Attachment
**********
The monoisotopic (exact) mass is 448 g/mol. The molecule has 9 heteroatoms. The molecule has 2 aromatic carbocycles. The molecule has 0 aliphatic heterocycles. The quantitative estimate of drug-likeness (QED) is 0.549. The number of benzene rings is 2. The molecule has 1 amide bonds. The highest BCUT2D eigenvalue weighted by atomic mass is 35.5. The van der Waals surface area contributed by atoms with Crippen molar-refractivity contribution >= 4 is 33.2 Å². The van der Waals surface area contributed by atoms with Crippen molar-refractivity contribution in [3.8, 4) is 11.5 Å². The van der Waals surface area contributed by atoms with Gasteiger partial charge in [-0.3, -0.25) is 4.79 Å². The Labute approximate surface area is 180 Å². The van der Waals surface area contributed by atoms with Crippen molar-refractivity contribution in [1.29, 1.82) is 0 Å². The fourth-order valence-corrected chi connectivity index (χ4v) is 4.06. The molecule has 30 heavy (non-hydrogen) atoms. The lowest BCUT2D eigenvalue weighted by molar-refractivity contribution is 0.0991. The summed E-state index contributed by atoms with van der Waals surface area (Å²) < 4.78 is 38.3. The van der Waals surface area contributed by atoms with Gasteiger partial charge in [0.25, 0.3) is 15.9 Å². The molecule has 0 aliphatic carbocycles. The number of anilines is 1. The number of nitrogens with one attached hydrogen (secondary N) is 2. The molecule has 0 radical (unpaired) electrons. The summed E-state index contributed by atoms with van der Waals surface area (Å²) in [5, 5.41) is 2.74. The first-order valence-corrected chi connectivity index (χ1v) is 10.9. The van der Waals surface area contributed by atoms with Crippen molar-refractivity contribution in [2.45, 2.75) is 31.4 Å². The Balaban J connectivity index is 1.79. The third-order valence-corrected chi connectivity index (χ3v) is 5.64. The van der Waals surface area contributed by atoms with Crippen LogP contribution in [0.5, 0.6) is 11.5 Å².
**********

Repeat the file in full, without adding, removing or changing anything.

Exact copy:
The monoisotopic (exact) mass is 448 g/mol. The molecule has 9 heteroatoms. The molecule has 2 aromatic carbocycles. The molecule has 0 aliphatic heterocycles. The quantitative estimate of drug-likeness (QED) is 0.549. The number of benzene rings is 2. The molecule has 1 amide bonds. The highest BCUT2D eigenvalue weighted by atomic mass is 35.5. The van der Waals surface area contributed by atoms with Crippen molar-refractivity contribution >= 4 is 33.2 Å². The van der Waals surface area contributed by atoms with Crippen molar-refractivity contribution in [3.8, 4) is 11.5 Å². The van der Waals surface area contributed by atoms with Gasteiger partial charge in [-0.3, -0.25) is 4.79 Å². The Labute approximate surface area is 180 Å². The van der Waals surface area contributed by atoms with Crippen molar-refractivity contribution in [1.29, 1.82) is 0 Å². The fourth-order valence-corrected chi connectivity index (χ4v) is 4.06. The molecule has 30 heavy (non-hydrogen) atoms. The lowest BCUT2D eigenvalue weighted by molar-refractivity contribution is 0.0991. The summed E-state index contributed by atoms with van der Waals surface area (Å²) < 4.78 is 38.3. The van der Waals surface area contributed by atoms with Gasteiger partial charge in [0.25, 0.3) is 15.9 Å². The molecule has 0 aliphatic carbocycles. The number of anilines is 1. The number of nitrogens with one attached hydrogen (secondary N) is 2. The molecule has 0 radical (unpaired) electrons. The summed E-state index contributed by atoms with van der Waals surface area (Å²) in [5, 5.41) is 2.74. The first-order valence-corrected chi connectivity index (χ1v) is 10.9. The van der Waals surface area contributed by atoms with Crippen molar-refractivity contribution in [2.45, 2.75) is 31.4 Å². The Balaban J connectivity index is 1.79. The third-order valence-corrected chi connectivity index (χ3v) is 5.64. The van der Waals surface area contributed by atoms with Crippen LogP contribution in [0.5, 0.6) is 11.5 Å².